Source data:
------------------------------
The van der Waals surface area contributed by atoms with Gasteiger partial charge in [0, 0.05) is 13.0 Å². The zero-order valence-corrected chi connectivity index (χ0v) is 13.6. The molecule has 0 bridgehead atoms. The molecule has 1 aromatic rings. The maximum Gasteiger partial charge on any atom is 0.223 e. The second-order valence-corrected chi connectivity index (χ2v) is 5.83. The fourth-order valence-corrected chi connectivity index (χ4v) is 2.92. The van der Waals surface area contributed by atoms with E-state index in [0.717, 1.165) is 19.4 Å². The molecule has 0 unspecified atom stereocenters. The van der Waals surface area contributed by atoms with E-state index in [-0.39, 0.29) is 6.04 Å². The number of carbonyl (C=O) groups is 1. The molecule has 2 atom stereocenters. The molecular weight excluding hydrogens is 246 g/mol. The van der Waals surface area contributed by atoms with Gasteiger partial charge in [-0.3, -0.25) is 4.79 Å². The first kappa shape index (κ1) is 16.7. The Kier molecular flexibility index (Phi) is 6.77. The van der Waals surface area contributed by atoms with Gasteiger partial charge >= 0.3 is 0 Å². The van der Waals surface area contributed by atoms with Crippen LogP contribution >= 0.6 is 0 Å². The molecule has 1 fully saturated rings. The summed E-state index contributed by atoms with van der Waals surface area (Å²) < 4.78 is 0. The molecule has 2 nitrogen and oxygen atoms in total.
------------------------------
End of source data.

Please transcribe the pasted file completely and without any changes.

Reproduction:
The van der Waals surface area contributed by atoms with Gasteiger partial charge in [0, 0.05) is 13.0 Å². The zero-order valence-corrected chi connectivity index (χ0v) is 13.6. The molecule has 0 bridgehead atoms. The molecule has 1 aromatic rings. The maximum Gasteiger partial charge on any atom is 0.223 e. The second-order valence-corrected chi connectivity index (χ2v) is 5.83. The fourth-order valence-corrected chi connectivity index (χ4v) is 2.92. The van der Waals surface area contributed by atoms with E-state index in [0.717, 1.165) is 19.4 Å². The molecule has 0 unspecified atom stereocenters. The van der Waals surface area contributed by atoms with E-state index in [-0.39, 0.29) is 6.04 Å². The number of carbonyl (C=O) groups is 1. The molecule has 2 atom stereocenters. The molecular weight excluding hydrogens is 246 g/mol. The van der Waals surface area contributed by atoms with Gasteiger partial charge in [-0.3, -0.25) is 4.79 Å². The first kappa shape index (κ1) is 16.7. The Kier molecular flexibility index (Phi) is 6.77. The van der Waals surface area contributed by atoms with Gasteiger partial charge >= 0.3 is 0 Å². The van der Waals surface area contributed by atoms with Crippen LogP contribution >= 0.6 is 0 Å². The molecule has 1 fully saturated rings. The summed E-state index contributed by atoms with van der Waals surface area (Å²) < 4.78 is 0. The molecule has 2 nitrogen and oxygen atoms in total.